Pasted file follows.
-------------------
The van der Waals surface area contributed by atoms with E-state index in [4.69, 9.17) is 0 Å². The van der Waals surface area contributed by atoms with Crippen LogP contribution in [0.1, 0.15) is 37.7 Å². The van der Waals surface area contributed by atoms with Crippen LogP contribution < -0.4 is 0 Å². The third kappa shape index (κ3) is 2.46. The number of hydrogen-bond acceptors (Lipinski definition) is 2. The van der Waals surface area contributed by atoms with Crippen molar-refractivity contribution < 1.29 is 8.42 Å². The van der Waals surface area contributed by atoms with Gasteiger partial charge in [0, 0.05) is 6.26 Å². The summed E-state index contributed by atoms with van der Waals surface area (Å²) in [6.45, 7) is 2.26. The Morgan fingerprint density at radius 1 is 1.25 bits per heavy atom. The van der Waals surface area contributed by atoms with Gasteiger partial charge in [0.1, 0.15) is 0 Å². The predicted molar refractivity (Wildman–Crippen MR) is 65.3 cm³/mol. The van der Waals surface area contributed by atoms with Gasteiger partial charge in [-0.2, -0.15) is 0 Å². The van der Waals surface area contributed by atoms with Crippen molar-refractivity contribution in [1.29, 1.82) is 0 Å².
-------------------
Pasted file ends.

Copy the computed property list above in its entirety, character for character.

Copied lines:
The van der Waals surface area contributed by atoms with E-state index in [4.69, 9.17) is 0 Å². The van der Waals surface area contributed by atoms with Crippen LogP contribution in [0.1, 0.15) is 37.7 Å². The van der Waals surface area contributed by atoms with Crippen LogP contribution < -0.4 is 0 Å². The third kappa shape index (κ3) is 2.46. The number of hydrogen-bond acceptors (Lipinski definition) is 2. The van der Waals surface area contributed by atoms with Crippen molar-refractivity contribution < 1.29 is 8.42 Å². The van der Waals surface area contributed by atoms with Gasteiger partial charge in [0, 0.05) is 6.26 Å². The summed E-state index contributed by atoms with van der Waals surface area (Å²) in [6.45, 7) is 2.26. The Morgan fingerprint density at radius 1 is 1.25 bits per heavy atom. The van der Waals surface area contributed by atoms with Gasteiger partial charge in [0.1, 0.15) is 0 Å². The predicted molar refractivity (Wildman–Crippen MR) is 65.3 cm³/mol. The van der Waals surface area contributed by atoms with Gasteiger partial charge in [-0.2, -0.15) is 0 Å². The van der Waals surface area contributed by atoms with Crippen molar-refractivity contribution in [1.29, 1.82) is 0 Å².